First CW QSO Confirmed

Today I received my first reply QSL card. And for a CW QSO, no less!   On March 7, 2018, during my lunch break I set up my mobile 40m hamstick in the office parking lot and surfed around the CW frequencies of 40m (i.e. 7.000 to 7.125 MHz). It was mostly me calling CQ and with no replies, but toward the end of the lunch hour, I heard someone coming in pretty loud, and slow enough that I could (mostly) make out the characters. By the second callsign send, I could visualize: AB6ET. I hoped I was getting it right. When AB6ET finished, I sent out, “AB6ET DE AD6DM… Read More

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SDARC Meeting 2/8: History of Phonetics

We had our monthly meeting for the Stockton Delta Amateur Radio Club on February 8, 2018 at 7:30pm. After usual club announcement and business, we were treated to a presentation by Jim WB6BET of the Lodi Amateur Radio Club (LARC): The History of Phonetics. Jim went on to describe DX phonetics. Emilia KI6YYT, president of LARC, also gave a presentation on the USS Hornet, describing its radio systems and an all-women’s QSO event they held there last year. It was interesting to see the kinds of radios they used on ships back then (one slide had a bank of Harris RF-350s). It’s cool that the club meetings are not only a chance… Read More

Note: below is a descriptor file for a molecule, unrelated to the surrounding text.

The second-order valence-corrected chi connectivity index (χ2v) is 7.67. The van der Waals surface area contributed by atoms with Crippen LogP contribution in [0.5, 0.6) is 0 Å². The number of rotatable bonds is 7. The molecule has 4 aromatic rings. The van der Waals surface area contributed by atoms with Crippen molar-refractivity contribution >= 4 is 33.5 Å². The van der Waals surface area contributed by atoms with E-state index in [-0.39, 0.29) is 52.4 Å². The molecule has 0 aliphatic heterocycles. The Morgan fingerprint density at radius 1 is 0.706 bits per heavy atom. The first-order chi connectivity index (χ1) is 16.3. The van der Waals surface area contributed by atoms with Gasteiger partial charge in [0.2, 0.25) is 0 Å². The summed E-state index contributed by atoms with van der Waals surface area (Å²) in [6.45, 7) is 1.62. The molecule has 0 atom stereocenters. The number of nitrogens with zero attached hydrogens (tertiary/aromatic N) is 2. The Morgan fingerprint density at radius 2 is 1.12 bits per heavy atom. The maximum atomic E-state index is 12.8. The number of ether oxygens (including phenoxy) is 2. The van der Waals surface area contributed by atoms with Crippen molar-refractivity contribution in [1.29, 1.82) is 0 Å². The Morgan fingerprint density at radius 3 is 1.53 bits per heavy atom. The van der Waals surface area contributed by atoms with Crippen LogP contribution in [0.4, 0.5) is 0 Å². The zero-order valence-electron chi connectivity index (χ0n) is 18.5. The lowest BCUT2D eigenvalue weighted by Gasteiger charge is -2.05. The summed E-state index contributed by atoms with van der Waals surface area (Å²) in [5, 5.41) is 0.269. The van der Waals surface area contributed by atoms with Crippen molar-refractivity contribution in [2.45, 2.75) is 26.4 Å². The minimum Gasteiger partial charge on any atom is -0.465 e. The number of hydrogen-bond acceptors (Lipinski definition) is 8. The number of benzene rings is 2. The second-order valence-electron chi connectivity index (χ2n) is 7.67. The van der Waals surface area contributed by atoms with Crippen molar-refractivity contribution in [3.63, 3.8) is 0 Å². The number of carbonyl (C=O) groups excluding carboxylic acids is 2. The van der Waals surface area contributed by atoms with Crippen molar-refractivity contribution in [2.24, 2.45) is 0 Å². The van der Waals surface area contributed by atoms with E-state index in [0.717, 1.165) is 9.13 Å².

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ARRL EC-001 Emergency Communications Course

Today marks the day I took the final for ARRL’s EC-001: Emergency Communications Basic/Level 1 course. It’s a 9 week course that I started in November and covers a wide range of EMCOMM topics: From the organizational structure of emergency communicator groups to traffic net etiquette to digital modes to message handling to deployment preparation and expectations. It is designed for those who want to volunteer in ARES or another emergency communications group. The 9 week course is comprised of 29 lessons, with an estimate of taking 45 hours to complete. Along the way, there are assignments/activities for each lesson, and frequent check-ins with a designated mentor of the class.… Read More

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